- Staying one night at Kalaloch Lodge – you are staying near the beach for gorgeous views from your room.
3 Days in Olympic National Park Itinerary
You will want to start early every day to get the most out of your 3 days in Olympic National Park. Trust me. It will be worth it!
Olympic National Park spans almost one million acres with three distinct ecosystems – glaciated mountains, a diverse coastline, and lush temperate rainforests. Olympic National Park is unique because you will explore each ecosystem daily. In the morning, you will wander through a magical rainforest while you spend the afternoon on the beach searching for sea life in tide pools.
Each day will require a few hours of driving. I recommend downloading your directions because some areas are so remote your phone will not have a signal. Therefore, it’s best to have your directions downloaded and always ready.
Lastly, this is 3 FULL days! That means you need another day to travel to and from the park. Ideally, that day will also give you time to get settled with groceries and accommodations. The following morning is when your 3 days in Olympic National Park itinerary really begins.
Day 1: Hurricane Ridge and Lake Crescent
Day 2: Sol Duc and the Coast
Day 3: Rainforests and Beaches
Olympic National Park Itinerary Day 1: Hurricane Ridge and Lake Crescent
The first day of your Olympic National Park itinerary will be among the Olympic Mountains. You will gaze upon the Olympic Mountains range from Hurricane Ridge. Then explore the Lake Crescent area in the foothills of the Olympic Mountains.
Remember, my 3 days in Olympic National Park itinerary begins the day after you arrive. That said, if you have time on your way into the park, you could visit Hurricane Ridge on the day of arrival. From Port Angeles, the drive takes almost an hour.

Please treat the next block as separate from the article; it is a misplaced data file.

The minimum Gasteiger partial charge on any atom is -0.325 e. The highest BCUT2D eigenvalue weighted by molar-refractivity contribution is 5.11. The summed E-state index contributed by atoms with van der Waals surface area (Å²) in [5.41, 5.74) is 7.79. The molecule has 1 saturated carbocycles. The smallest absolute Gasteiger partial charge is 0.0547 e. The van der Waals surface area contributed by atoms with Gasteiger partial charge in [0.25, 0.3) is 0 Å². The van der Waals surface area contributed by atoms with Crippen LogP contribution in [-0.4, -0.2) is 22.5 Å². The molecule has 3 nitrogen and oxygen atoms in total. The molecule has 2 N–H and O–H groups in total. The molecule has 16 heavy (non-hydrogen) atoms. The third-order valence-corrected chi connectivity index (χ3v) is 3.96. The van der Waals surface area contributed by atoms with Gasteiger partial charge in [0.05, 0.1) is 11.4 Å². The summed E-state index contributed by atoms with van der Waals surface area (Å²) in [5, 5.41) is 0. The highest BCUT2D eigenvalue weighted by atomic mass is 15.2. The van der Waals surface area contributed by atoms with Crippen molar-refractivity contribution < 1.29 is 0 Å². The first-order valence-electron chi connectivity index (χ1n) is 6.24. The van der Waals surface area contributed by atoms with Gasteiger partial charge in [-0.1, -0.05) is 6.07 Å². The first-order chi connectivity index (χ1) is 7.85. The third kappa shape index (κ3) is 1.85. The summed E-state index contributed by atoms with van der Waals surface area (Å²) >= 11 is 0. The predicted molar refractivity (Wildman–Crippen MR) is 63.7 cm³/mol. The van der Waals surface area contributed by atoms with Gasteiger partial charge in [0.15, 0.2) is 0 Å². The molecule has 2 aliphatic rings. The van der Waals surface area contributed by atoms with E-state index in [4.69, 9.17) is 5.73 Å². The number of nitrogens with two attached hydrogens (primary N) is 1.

Explore Hurricane Ridge
Start your day as early as possible to visit Hurricane Ridge. I recommend arriving by 8 am or earlier to stick to your Olympic National Park itinerary and to beat the crowds. Parking is limited and fills up quickly!
At an elevation of 4,242 feet, Hurricane Ridge is the highest point and most easily accessed mountain area by car within Olympic National Park. Thus, Hurricane Ridge is one of the most popular places in Olympic National Park.
This iconic spot has breathtaking panoramic views of the snow-capped Olympic Mountain range and valley. The best part, you can enjoy these views with no effort, just a few steps from the parking lot. Or you can hike one of the trails to get better views.
The best hike at Hurricane Ridge is Hurricane Hill. It is a 3.2-mile round-trip hike with spectacular views every step of the way.
It’s a moderate-level hike on a paved trail that climbs to a vantage point with sweeping 360-degree views of the Olympic Mountains, including Mount Olympus and the Strait of Juan de Fuca. You can even see Vancouver Island, Canada, from here!
The road to Hurricane Ridge can be closed depending on the time of year. So check the NPS website for the most up-to-date information.
Hike to Madison Falls
Who doesn’t love a beautiful waterfall that takes little effort to see? As you head towards Lake Crescent, quickly stop at Madison Falls to stretch your legs and enjoy the first waterfall of your 3 days in Olympic National Park.
Madison Falls is a straightforward 0.2-mile out-and-back hike on a paved, wheelchair-accessible trail. It’s such an easy hike that some consider it a roadside waterfall – nothing wrong with that!
Make your way on the path that bends around the trees to reveal a stunning 60 ft. waterfall. Soak in the views and feel the thunderous mist on your skin before returning to your car.